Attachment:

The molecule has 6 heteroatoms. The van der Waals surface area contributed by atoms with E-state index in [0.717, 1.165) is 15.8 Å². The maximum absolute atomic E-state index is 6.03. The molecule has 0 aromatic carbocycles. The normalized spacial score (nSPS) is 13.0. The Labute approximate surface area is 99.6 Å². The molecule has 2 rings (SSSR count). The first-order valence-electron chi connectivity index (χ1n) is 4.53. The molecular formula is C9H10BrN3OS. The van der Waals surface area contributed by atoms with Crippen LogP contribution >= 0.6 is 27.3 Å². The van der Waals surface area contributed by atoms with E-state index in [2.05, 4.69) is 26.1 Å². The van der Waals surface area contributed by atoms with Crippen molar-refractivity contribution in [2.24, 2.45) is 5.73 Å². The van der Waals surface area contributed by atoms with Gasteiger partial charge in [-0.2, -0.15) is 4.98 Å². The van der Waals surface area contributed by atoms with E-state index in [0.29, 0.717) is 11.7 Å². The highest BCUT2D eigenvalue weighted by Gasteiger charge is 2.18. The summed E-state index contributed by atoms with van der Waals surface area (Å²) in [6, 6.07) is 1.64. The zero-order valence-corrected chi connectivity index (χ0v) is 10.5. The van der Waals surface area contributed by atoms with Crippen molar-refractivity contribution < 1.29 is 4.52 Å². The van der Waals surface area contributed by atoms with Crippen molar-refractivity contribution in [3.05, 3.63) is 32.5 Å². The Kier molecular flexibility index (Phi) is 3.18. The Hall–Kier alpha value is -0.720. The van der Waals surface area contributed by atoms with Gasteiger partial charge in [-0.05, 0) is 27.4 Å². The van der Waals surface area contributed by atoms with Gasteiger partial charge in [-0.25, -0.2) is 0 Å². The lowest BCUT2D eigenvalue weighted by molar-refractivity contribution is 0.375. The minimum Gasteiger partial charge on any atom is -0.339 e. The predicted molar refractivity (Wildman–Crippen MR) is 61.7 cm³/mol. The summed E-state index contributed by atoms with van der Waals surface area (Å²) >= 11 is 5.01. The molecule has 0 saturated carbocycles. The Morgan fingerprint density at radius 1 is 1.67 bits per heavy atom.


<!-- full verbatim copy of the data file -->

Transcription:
The molecule has 6 heteroatoms. The van der Waals surface area contributed by atoms with E-state index in [0.717, 1.165) is 15.8 Å². The maximum absolute atomic E-state index is 6.03. The molecule has 0 aromatic carbocycles. The normalized spacial score (nSPS) is 13.0. The Labute approximate surface area is 99.6 Å². The molecule has 2 rings (SSSR count). The first-order valence-electron chi connectivity index (χ1n) is 4.53. The molecular formula is C9H10BrN3OS. The van der Waals surface area contributed by atoms with Crippen LogP contribution >= 0.6 is 27.3 Å². The van der Waals surface area contributed by atoms with E-state index in [2.05, 4.69) is 26.1 Å². The van der Waals surface area contributed by atoms with Crippen molar-refractivity contribution in [2.24, 2.45) is 5.73 Å². The van der Waals surface area contributed by atoms with Gasteiger partial charge in [-0.2, -0.15) is 4.98 Å². The van der Waals surface area contributed by atoms with E-state index in [0.29, 0.717) is 11.7 Å². The highest BCUT2D eigenvalue weighted by Gasteiger charge is 2.18. The summed E-state index contributed by atoms with van der Waals surface area (Å²) in [6, 6.07) is 1.64. The zero-order valence-corrected chi connectivity index (χ0v) is 10.5. The van der Waals surface area contributed by atoms with Crippen molar-refractivity contribution < 1.29 is 4.52 Å². The van der Waals surface area contributed by atoms with Crippen molar-refractivity contribution in [3.05, 3.63) is 32.5 Å². The Kier molecular flexibility index (Phi) is 3.18. The Hall–Kier alpha value is -0.720. The van der Waals surface area contributed by atoms with Gasteiger partial charge in [-0.05, 0) is 27.4 Å². The van der Waals surface area contributed by atoms with Gasteiger partial charge in [-0.25, -0.2) is 0 Å². The lowest BCUT2D eigenvalue weighted by molar-refractivity contribution is 0.375. The minimum Gasteiger partial charge on any atom is -0.339 e. The predicted molar refractivity (Wildman–Crippen MR) is 61.7 cm³/mol. The summed E-state index contributed by atoms with van der Waals surface area (Å²) >= 11 is 5.01. The molecule has 0 saturated carbocycles. The Morgan fingerprint density at radius 1 is 1.67 bits per heavy atom.